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The Bird with the Crystal Plumage [Blu-ray]


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Product Details

  • Actors: Tony Musante, Suzy Kendall, Enrico Maria Salerno, Eva Renzi
  • Directors: Dario Argento
  • Format: Dolby, Surround Sound, Widescreen, Digital Sound, Subtitled
  • Language: English, Italian
  • Subtitles: English
  • Dubbed: Italian
  • Region: All Regions
  • Aspect Ratio: 2.35:1
  • Number of discs: 1
  • Rated: NR (Not Rated)
  • Studio: Blue Underground
  • DVD Release Date: February 24, 2009
  • Run Time: 96 minutes
  • Average Customer Review: 4.0 out of 5 stars  See all reviews (80 customer reviews)
  • ASIN: B001KNL1ZE
  • Amazon Best Sellers Rank: #319,627 in Movies & TV (See Top 100 in Movies & TV)
  • Learn more about "The Bird with the Crystal Plumage [Blu-ray]" on IMDb

Special Features

None.

Editorial Reviews

Product Description

THE STUNNING DEBUT BY DARIO ARGENTO - THE ITALIAN MASTER OF TERROR

In his first film as writer/director, Dario Argento (SUSPIRIA, DEEP RED, TWO EVIL EYES) single-handedly created the giallo genre and instantly emerged as the filmmaker critics worldwide hailed as 'The Italian Hitchcock.' Tony Musante (TRAFFIC, WE OWN THE NIGHT) and Suzy Kendall (CIRCUS OF FEAR, TORSO) star in this pulse-pounding suspense thriller about an American writer in Rome who witnesses - and is helpless to stop - a brutal assault, the cunning vengeance of a maniac, and the heart-stopping horror that lives - and kills - deep in the dark.

Blue Underground is proud to present this legendary shocker in striking High Definition, remastered from its original camera negative (including recently discovered never-before-seen footage of explicit violence) and remixed in 7.1 DTS-HD and 7.1 Dolby TrueHD. Illuminating Extras include four featurettes with Dario Argento, Oscar(R) winning cinematographer Vittorio Storaro, legendary composer Ennio Morricone, co-star Eva Renzi and much more!

EXTRAS:
Audio Commentary with Journalists Alan Jones and Kim Newman
"Out Of The Shadows" - Interview with Co-Writer/Director Dario Argento
"Painting With Darkness" - Interview with Cinematographer Vittorio Storaro
"The Music Of Murder" - Interview with Composer Ennio Morricone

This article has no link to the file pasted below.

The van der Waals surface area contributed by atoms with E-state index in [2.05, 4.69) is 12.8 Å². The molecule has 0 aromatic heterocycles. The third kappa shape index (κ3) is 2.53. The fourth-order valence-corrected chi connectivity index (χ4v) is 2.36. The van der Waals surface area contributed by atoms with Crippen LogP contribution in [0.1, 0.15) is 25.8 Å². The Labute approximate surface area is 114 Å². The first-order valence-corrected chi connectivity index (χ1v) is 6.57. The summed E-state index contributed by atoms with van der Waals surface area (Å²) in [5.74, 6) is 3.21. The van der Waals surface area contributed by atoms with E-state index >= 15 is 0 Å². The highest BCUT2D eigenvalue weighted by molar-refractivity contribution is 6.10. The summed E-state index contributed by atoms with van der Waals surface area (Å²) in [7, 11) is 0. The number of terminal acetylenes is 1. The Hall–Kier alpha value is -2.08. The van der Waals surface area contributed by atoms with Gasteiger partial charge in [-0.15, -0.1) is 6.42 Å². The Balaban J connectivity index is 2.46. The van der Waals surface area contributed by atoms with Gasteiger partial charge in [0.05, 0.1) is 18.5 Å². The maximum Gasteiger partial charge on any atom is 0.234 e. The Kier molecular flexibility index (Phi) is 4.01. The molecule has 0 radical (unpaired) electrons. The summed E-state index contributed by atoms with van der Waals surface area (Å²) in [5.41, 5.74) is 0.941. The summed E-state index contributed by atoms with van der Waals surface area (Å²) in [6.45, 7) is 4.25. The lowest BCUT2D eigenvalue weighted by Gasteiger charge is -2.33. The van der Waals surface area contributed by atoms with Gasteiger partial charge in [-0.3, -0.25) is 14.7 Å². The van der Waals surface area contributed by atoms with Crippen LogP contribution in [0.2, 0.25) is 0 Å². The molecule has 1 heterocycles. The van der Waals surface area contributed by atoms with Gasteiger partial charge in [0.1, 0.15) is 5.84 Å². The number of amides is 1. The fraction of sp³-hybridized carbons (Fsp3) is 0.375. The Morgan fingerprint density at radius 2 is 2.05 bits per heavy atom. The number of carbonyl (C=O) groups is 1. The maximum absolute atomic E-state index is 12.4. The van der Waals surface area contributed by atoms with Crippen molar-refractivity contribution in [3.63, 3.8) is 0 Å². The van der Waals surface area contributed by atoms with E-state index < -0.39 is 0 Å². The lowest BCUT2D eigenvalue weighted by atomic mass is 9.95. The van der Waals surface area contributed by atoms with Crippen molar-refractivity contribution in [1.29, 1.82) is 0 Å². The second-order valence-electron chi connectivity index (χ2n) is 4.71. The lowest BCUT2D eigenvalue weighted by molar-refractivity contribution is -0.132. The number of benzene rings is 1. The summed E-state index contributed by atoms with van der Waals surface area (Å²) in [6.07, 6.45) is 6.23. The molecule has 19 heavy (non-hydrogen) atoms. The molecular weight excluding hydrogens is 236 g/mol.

"Eva's Talking" - Interview with Actress Eva Renzi
U.S. Trailer
Italian Trailer
TV Spots

Review

"A Scary Murder Mystery Of Genuine Visual Sophistication!" -- Vincent Canby, The New York Times

"A THRILLER THAT WORKS!" -- Roger Ebert, Chicago Sun-Times

"An Excellent Breakthrough Film For Director Dario Argento With A Magnificent Use Of Space And A Great Ennio Morricone Score!" -- San Francisco Examiner

"Remember PSYCHO? There Are Scenes With That Kind Of Impact!" -- ABC-TV

Customer Reviews

A must-see for all horror fans--one of Argento's best.
Lillian Patterson
After viewing this picture and a couple of other Argento films, I must say I really enjoy how these movies mess with your mind.
Jeffrey Leach
The atmosphere of the film is really of the period and the music score by Ennio Morricone is great.
Turin12

Most Helpful Customer Reviews

33 of 34 people found the following review helpful By A Customer on August 27, 1999
Format: VHS Tape
There are two types of Dario Argento films: those after "Four Flies on Grey Velvet" (excluding "The Five Days of Milan," which was never released in the U.S.) and those before it. "The Bird With the Crystal Plumage," Argento's first film, belongs to the category of the before and includes the noticeable differences between the two. While the entire body of Argento's work is something to admire, his first three films are surprisingly well-plotted, given Argento's notorious lack of interest in matters of narrative structure. "Bird" begins with Sam Dalmas, an American writer living in Rome, witnessing an attempted murder in an art gallery. Though he is unable to do anything, his fortuitous arrival saves the victim from almost certain death. His passport confiscated and at first held as a suspect, Sam is told by the police that this is the fourth attack in one month. The only difference is, the victim, a beautiful woman named Monica Ranieri, was the first to survive. Troubled by the idea that he saw something that didn't quite fit, he soon begins his own investigation, putting both his life and the life of his girlfriend at great risk. Several attempts are made on their lives, and everytime Sam is able to learn of someone who might be able to help him, that person is murdered. Finally, in a double-twist ending, Argento reveals the identity of the killer in a cleverly constructed manner. A pure delight from start to finish, "Bird With the Crystal Plumage" is one of the most entertaining (if minimal) thrillers since Hitchcock. Another attribute is Argento's knack for always creating a cast of wonderfully offbeat characters. Be sure to catch Inspector Morosini's exclamation regarding the "perverts" in the line-up sequence. Black humor is equally interwoven with generous amounts of suspense to create a fast-paced and clever mystery/thriller.